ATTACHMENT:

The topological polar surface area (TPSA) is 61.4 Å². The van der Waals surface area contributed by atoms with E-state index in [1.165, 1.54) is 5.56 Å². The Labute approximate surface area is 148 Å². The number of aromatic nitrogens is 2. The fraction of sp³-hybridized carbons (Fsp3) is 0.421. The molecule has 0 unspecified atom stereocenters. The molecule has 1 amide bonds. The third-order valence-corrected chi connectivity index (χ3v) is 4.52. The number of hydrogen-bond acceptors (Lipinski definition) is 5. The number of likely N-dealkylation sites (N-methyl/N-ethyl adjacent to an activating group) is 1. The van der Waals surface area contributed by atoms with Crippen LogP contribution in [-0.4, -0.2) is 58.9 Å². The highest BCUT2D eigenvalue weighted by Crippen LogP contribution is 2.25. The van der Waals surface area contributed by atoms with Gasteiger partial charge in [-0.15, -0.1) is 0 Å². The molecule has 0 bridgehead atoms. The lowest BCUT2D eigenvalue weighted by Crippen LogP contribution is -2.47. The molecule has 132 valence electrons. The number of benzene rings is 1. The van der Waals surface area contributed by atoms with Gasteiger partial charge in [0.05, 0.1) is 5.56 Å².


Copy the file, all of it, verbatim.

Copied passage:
The topological polar surface area (TPSA) is 61.4 Å². The van der Waals surface area contributed by atoms with E-state index in [1.165, 1.54) is 5.56 Å². The Labute approximate surface area is 148 Å². The number of aromatic nitrogens is 2. The fraction of sp³-hybridized carbons (Fsp3) is 0.421. The molecule has 0 unspecified atom stereocenters. The molecule has 1 amide bonds. The third-order valence-corrected chi connectivity index (χ3v) is 4.52. The number of hydrogen-bond acceptors (Lipinski definition) is 5. The number of likely N-dealkylation sites (N-methyl/N-ethyl adjacent to an activating group) is 1. The van der Waals surface area contributed by atoms with Crippen LogP contribution in [-0.4, -0.2) is 58.9 Å². The highest BCUT2D eigenvalue weighted by Crippen LogP contribution is 2.25. The van der Waals surface area contributed by atoms with Gasteiger partial charge in [-0.15, -0.1) is 0 Å². The molecule has 0 bridgehead atoms. The lowest BCUT2D eigenvalue weighted by Crippen LogP contribution is -2.47. The molecule has 132 valence electrons. The number of benzene rings is 1. The van der Waals surface area contributed by atoms with Gasteiger partial charge in [0.05, 0.1) is 5.56 Å².